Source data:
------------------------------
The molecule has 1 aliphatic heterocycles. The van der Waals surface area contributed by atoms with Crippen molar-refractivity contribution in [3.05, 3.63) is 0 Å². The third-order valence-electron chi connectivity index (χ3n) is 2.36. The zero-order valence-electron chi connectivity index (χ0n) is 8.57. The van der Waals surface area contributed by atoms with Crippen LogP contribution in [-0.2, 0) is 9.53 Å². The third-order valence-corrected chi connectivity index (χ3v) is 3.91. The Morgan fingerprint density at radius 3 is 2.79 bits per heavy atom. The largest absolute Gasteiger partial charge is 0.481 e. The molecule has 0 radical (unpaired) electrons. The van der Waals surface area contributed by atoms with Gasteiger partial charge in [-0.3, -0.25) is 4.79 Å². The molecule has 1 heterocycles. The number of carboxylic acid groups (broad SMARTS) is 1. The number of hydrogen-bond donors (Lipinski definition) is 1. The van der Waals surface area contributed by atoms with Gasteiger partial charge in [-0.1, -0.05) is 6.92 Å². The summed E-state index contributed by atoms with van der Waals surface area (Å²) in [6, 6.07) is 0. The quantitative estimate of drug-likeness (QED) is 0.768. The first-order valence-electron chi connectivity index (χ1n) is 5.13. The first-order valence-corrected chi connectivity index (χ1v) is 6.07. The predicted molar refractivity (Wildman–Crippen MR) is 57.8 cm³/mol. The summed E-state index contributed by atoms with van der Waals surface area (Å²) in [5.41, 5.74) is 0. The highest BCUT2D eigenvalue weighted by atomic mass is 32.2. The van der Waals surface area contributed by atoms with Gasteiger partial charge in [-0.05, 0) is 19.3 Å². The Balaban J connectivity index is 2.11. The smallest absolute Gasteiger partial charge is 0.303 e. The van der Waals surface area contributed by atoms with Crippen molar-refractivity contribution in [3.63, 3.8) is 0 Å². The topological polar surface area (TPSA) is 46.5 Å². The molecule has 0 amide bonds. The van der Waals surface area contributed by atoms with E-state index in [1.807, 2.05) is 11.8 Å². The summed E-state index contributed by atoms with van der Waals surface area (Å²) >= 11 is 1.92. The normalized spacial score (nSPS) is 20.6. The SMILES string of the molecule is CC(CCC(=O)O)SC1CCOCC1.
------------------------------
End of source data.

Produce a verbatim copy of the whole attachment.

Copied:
The molecule has 1 aliphatic heterocycles. The van der Waals surface area contributed by atoms with Crippen molar-refractivity contribution in [3.05, 3.63) is 0 Å². The third-order valence-electron chi connectivity index (χ3n) is 2.36. The zero-order valence-electron chi connectivity index (χ0n) is 8.57. The van der Waals surface area contributed by atoms with Crippen LogP contribution in [-0.2, 0) is 9.53 Å². The third-order valence-corrected chi connectivity index (χ3v) is 3.91. The Morgan fingerprint density at radius 3 is 2.79 bits per heavy atom. The largest absolute Gasteiger partial charge is 0.481 e. The molecule has 0 radical (unpaired) electrons. The van der Waals surface area contributed by atoms with Gasteiger partial charge in [-0.3, -0.25) is 4.79 Å². The molecule has 1 heterocycles. The number of carboxylic acid groups (broad SMARTS) is 1. The number of hydrogen-bond donors (Lipinski definition) is 1. The van der Waals surface area contributed by atoms with Gasteiger partial charge in [-0.1, -0.05) is 6.92 Å². The summed E-state index contributed by atoms with van der Waals surface area (Å²) in [6, 6.07) is 0. The quantitative estimate of drug-likeness (QED) is 0.768. The first-order valence-electron chi connectivity index (χ1n) is 5.13. The first-order valence-corrected chi connectivity index (χ1v) is 6.07. The predicted molar refractivity (Wildman–Crippen MR) is 57.8 cm³/mol. The summed E-state index contributed by atoms with van der Waals surface area (Å²) in [5.41, 5.74) is 0. The highest BCUT2D eigenvalue weighted by atomic mass is 32.2. The van der Waals surface area contributed by atoms with Gasteiger partial charge in [-0.05, 0) is 19.3 Å². The Balaban J connectivity index is 2.11. The smallest absolute Gasteiger partial charge is 0.303 e. The van der Waals surface area contributed by atoms with Crippen molar-refractivity contribution in [3.63, 3.8) is 0 Å². The topological polar surface area (TPSA) is 46.5 Å². The molecule has 0 amide bonds. The van der Waals surface area contributed by atoms with E-state index in [1.807, 2.05) is 11.8 Å². The summed E-state index contributed by atoms with van der Waals surface area (Å²) >= 11 is 1.92. The normalized spacial score (nSPS) is 20.6. The SMILES string of the molecule is CC(CCC(=O)O)SC1CCOCC1.